If your past performance is fantastic: This is the best case scenario for looking at the past, but it comes with a serious flaw. When you look at your past successes, it can set a difficult bar to reach. We want winning to be easy!

Most commonly, people start their goals off strong when motivation is highest; their performance predictably decreases as motivation fades. If they’re looking back to the past, they only see regression! When your past performance is terrific, it can make today’s progress seem insufficient. But the truth is that all steps forward are valuable and positive.

Great past performance can become a ceiling, too. If you think you’ve done something great, it can turn into your idea of success, and we’re often motivated to reach success, not exceed it.

For the two reasons we covered—raising the bar to success and placing a ceiling on success—it’s better to look at the present as a unique opportunity to move forward (and celebrate all progress). A growth mindset is perfect for those with prior success, because there is no ceiling when you’re always looking and expecting to grow.

If your past performance is terrible: If you’ve not done well recently, you’re likely to expect that to continue. It’s not encouraging to dwell on your failure to live the way you want to live. Focusing on poor past performance damages us—partly from an expectation for the past to repeat and partly from discouragement at our recent lack of progress. Together, these can keep you in the past because these negative effects are strengthened the longer you repeat past behavior.

The good news: this negative cycle is vanquished when you choose to see the present moment as neutral, unstained by the sins of the past.

If your past performance is average: This suffers from the same problems as fantastic and terrible performance alike. Focusing on past behaviors can act as an anchor. Have you ever been talking to someone while reading something and accidentally read it out loud to them? Most have, and it’s because the brain “latches” onto it. In the same way, when you think about a behavior in the past, your brain subconsciously thinks about whatever standard you set then, and to exceed that standard by a huge amount would seem unnatural to it (so you may not try to).

The subconscious likes what is, not what could be, so anything outside of the norm is going to have a tough time competing. This is the reason why subliminal advertising exists and probably works. If your brain has subconsciously been told that Coke is the best soda or that it’s the most popular, you’ll probably prefer to drink it.

“The Bar” Vs. Progress

In order to evaluate performance, a bar is set, and anything below that bar is deemed unacceptable. Even those without a performance-based mindset will still have a bar—or a target they’re aiming for—but it will be placed differently and not mean the same thing.

  • Performance mindsets make “the bar” the primary goal, and it defines success or failure.
  • Growth mindsets use “the bar” as a tool to get started and make progress. The bar doesn’t define success or failure, because those with the growth mindset see any and all progress as success. How can doing 10 push-ups be a “failure?” It benefits the body!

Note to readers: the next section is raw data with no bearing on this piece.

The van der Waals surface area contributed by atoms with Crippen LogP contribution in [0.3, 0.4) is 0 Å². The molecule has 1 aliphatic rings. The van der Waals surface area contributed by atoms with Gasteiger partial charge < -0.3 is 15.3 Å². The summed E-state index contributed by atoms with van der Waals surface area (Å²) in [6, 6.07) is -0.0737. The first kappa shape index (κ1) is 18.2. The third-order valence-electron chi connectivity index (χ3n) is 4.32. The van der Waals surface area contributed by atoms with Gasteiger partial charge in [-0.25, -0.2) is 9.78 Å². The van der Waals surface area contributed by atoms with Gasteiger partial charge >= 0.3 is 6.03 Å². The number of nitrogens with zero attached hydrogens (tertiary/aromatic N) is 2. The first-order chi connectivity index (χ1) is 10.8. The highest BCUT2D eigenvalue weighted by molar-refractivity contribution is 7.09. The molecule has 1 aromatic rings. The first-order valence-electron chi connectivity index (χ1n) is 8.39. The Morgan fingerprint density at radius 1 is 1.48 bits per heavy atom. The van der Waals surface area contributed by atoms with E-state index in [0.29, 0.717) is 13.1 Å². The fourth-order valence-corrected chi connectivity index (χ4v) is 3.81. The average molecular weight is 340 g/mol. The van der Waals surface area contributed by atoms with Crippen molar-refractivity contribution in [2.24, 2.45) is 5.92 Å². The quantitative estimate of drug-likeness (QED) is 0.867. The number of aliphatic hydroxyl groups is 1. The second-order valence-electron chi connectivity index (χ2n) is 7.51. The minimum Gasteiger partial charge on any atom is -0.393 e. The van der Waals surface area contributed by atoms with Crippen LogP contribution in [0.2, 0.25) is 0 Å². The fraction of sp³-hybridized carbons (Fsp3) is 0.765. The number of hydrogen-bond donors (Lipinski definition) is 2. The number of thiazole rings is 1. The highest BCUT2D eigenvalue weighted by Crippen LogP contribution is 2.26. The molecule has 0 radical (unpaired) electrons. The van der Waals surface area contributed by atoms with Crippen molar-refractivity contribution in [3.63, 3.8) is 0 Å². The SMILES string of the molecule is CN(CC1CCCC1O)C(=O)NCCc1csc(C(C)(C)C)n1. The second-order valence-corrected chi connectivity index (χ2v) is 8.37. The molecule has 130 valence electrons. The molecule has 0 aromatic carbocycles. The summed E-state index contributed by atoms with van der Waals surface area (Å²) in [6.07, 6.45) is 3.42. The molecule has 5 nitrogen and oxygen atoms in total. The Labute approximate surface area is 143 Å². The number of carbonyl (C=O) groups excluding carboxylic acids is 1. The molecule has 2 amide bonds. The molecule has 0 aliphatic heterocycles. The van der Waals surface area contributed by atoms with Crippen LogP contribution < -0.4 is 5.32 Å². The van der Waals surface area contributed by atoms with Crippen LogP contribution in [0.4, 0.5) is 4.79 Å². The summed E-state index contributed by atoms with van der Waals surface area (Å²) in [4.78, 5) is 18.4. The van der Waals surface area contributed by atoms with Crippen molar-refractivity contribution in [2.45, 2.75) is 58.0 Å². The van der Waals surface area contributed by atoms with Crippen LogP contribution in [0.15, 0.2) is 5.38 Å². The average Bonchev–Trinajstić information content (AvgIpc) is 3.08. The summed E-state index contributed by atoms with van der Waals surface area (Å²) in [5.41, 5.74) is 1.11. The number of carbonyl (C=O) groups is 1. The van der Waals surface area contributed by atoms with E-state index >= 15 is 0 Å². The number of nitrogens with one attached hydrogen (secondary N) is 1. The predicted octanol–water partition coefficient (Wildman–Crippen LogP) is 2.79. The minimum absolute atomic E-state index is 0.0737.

We all have a choice to focus on “the bar” or on progress. Mini Habits teach us to focus on progress because the bar we set is almost a joke (1 push-up a day, reading 2 pages a day, etc). But when you set a big or even average goal, your focus automatically moves away from making progress in life and becomes an obsession with reaching this arbitrary target you’ve set for yourself.

Progress Bar

Caption: Too often, people focus on that red line. They place all of their hopes on reaching this specific, magical number of workouts, weight lost, countries visited, money made, etc. But the real value in life comes from progress, and progress happens well before we reach any kind of significant milestone. Progress happens the instant you begin on a worthwhile endeavor. The instant. Do you see how focusing on progress is a game-changer? Looking at this graphic, does it really make sense to focus on the red line? Visually, it’s immediately clear that the green portion is far more significant.

Not only can you make progress before hitting a big milestone, but focusing on progress helps you to exceed those milestones, because your satisfaction does not come from reaching a target and then resting on your laurels, it comes from a persistent drive to move forward instead of backward in your life. This is seen in the significant green portion that’s above the red line. 

Another problem with these targets is that they’re based on whims and trends, not science. They’re arbitrary quantitative goals, set by you or society: make $____ per year; weigh ___ lbs; lose ___ lbs by next month; have ___ friends.

It can be motivating to have a target—even a challenging one—but it’s inferior to being growth-driven. Have an unrelenting desire for progress (in any amount) over meeting some artificial standard you read or saw your friends meet. This is the mindset that enables you to take small steps. Otherwise, you’ll see them as too small because they’re nowhere near your red bar.

A desire for progress can last forever, but the desire to reach a goal dies either when you reach it or when it seems out of reach.

Choose growth and progress over performance and “I-must-hit-this-magical-number” targets.

photo by ClareSnow